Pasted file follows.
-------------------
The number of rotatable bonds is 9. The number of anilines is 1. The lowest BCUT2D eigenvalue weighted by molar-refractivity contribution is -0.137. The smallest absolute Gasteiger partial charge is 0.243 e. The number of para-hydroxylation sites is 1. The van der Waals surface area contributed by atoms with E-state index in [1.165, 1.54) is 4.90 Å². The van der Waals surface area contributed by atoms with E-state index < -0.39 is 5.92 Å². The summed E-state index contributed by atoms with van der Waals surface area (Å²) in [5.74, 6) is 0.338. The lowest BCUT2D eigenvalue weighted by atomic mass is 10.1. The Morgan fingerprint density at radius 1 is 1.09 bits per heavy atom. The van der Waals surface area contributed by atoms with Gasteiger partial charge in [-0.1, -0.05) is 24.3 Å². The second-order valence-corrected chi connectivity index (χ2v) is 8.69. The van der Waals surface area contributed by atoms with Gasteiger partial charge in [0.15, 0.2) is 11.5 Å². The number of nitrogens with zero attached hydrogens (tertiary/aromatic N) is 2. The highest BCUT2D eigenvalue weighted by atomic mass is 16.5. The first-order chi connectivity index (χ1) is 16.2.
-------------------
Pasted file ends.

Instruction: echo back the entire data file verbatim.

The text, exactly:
The number of rotatable bonds is 9. The number of anilines is 1. The lowest BCUT2D eigenvalue weighted by molar-refractivity contribution is -0.137. The smallest absolute Gasteiger partial charge is 0.243 e. The number of para-hydroxylation sites is 1. The van der Waals surface area contributed by atoms with E-state index in [1.165, 1.54) is 4.90 Å². The van der Waals surface area contributed by atoms with E-state index < -0.39 is 5.92 Å². The summed E-state index contributed by atoms with van der Waals surface area (Å²) in [5.74, 6) is 0.338. The lowest BCUT2D eigenvalue weighted by atomic mass is 10.1. The Morgan fingerprint density at radius 1 is 1.09 bits per heavy atom. The van der Waals surface area contributed by atoms with Gasteiger partial charge in [-0.1, -0.05) is 24.3 Å². The second-order valence-corrected chi connectivity index (χ2v) is 8.69. The van der Waals surface area contributed by atoms with Gasteiger partial charge in [0.15, 0.2) is 11.5 Å². The number of nitrogens with zero attached hydrogens (tertiary/aromatic N) is 2. The highest BCUT2D eigenvalue weighted by atomic mass is 16.5. The first-order chi connectivity index (χ1) is 16.2.